Have You Ever Wondered—
“Can I Protect My Child from Delinquency?”
“I’D GIVE anything to keep my child from turning out bad, but at times I feel so helpless.” This is how one parent felt. Perhaps you do too.
Most parents consider their children very precious. Over a period of years they invest time and money—plenty of it—in helping their children to become responsible adults. Yet, so many youngsters cause their parents heartache. There is no need to give the sad details. You know what is happening in your own neighborhood. Certainly, rearing a child today is no easy task.
WHY IS IT DIFFICULT FOR PARENTS TO PROTECT THEIR CHILDREN?
Parents must compete with many powerful forces that can dramatically influence children. They are daily in the company of other children and adults who are selfish, disrespectful and immoral. Also, many of the popular movies, TV shows and books viewed by youngsters belittle right principles.
Most parents have to work long hours to provide food and shelter. Often they feel too tired—either mentally or physically—to give their children needed time and attention. Also, parents make mistakes in their own lives. Being human, they are prone to do things that do not set the best example for their youngsters.
All of this makes it difficult to keep a child from picking up bad habits and getting into trouble. Yet, these obstacles can be overcome if parents stay emotionally close to their child.
HOW CAN YOU STAY CLOSE TO YOUR CHILD?
The first step is to recognize your child’s great need for your love and attention. The Bible strongly recommends that parents “love their children” and “not be exasperating [them], so that they do not become downhearted.”—Titus 2:4; Col. 3:21.
The book “Help! I’m a Parent” affirms this need by saying: “This search for a feeling of love and attention is probably the most important explanation of your child’s behavior.” Some parents who are insensitive to this need tend to substitute other things for it. For instance, one 15-year-old girl bemoaned: “Nice parents are those who are not like my mother. Her main worry is that I should be dressed ‘as well as the others.’ But neither she nor Father takes the time to talk with me.”
Your time is needed. There is no substitute. This means taking time to do things together, to talk with them and, more importantly, LISTENING as they pour out their problems.
Genuine love means more than mere pleasant conversation with your child. It means setting down right guidelines for the child and firmly insisting that these be followed—in a word, DISCIPLINE! Long ago the Bible showed that this is a sign of real love, saying: “The one holding back his rod is hating his son, but the one loving him is he that does look for him with discipline.”—Prov. 13:24.
“Discipline is a special kind of love,” reports one authority. “It says, ‘I care about you. I will not let you get into trouble. Rant and rave, . . . but the answer is no—and that’s final!’” Yet, despite the best of parental concern and discipline, a child must face bad influences from others.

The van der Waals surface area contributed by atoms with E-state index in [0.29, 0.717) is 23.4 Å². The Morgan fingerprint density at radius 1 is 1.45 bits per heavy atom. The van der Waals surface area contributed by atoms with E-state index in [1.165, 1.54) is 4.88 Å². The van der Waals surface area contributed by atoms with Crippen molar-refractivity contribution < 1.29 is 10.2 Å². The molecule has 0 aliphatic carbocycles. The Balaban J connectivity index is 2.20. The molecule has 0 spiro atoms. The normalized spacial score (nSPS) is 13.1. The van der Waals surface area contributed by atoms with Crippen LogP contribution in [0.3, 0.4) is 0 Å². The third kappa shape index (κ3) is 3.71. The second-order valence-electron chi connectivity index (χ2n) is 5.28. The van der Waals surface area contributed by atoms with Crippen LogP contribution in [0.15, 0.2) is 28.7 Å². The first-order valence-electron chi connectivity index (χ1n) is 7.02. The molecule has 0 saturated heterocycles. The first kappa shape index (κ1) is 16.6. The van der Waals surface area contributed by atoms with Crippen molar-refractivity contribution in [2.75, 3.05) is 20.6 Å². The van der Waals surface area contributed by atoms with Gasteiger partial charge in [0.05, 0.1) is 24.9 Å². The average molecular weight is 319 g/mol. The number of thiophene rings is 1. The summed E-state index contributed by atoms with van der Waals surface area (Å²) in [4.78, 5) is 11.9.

IS IT POSSIBLE TO PROTECT YOUR CHILD AGAINST BAD INFLUENCES?
Yes, but you must supervise what your child sees and reads for entertainment. As a veteran police chief indicated, ‘Parents must not let their children’s minds feed on garbage.’ A parent also must exercise care as to whom he allows his child to have as companions, for the Bible says: “Do not be misled. Bad associations spoil useful habits.”—1 Cor. 15:33.
Though corrupting influences are everywhere today, we can be comforted to know that they are not permanent. The Bible promises that soon, within our generation, God’s heavenly government will see to it that his ‘will is done on earth as it is in heaven.’ This will mean the removal of wickedness and the establishing on earth of tranquil conditions such as now exist in heaven.—Matt. 6:9, 10; Ps. 37:10, 11.
Until that time no parent can shield his child entirely from bad influences, so the Bible realistically advises parents to fortify their child’s mind. How? By ‘bringing him up in the mental-regulating of Jehovah.’ (Eph. 6:4) If a parent can instill the laws of God into a child’s mind and heart, these can act as a controlling or ‘regulating’ influence. They will help the child maintain proper conduct even when he is away from home.
But how can you instill such principles into your child’s mind? Many parents feel at a loss.
WHERE CAN A PARENT FIND HELP?
For decades Jehovah’s Witnesses have been spending millions of hours helping families to learn and apply Bible principles free of charge. A recent nationwide television broadcast in the Federal Republic of Germany vividly showed the value of their work in helping persons to cope with juvenile delinquency.
After seeing the program, one woman who was deeply impressed by the Witnesses’ success in fighting drug abuse, called a local Witness. She had seen on TV how the Witnesses use the book “Your Youth—Getting the Best out of It”* to help parents to instill in their children right standards. The book contains such chapters as “Drugs—Key to Real Living?” “Should You Drink Alcoholic Beverages?” and “How Do You View Your Parents?” The woman pleaded: “My son has a drug problem. Do you think you could help? Would you be willing to try?” Soon she and her son were receiving personal help and benefiting from the association of adults and children who, though not perfect, are trying to live by the Bible.
Why not take advantage of such help. You have nothing to lose by such an investigation. No doubt you will agree with the parent who realistically said: “Today we parents need all the help we can get.”
Published by Watchtower Bible and Tract Society of New York, Inc.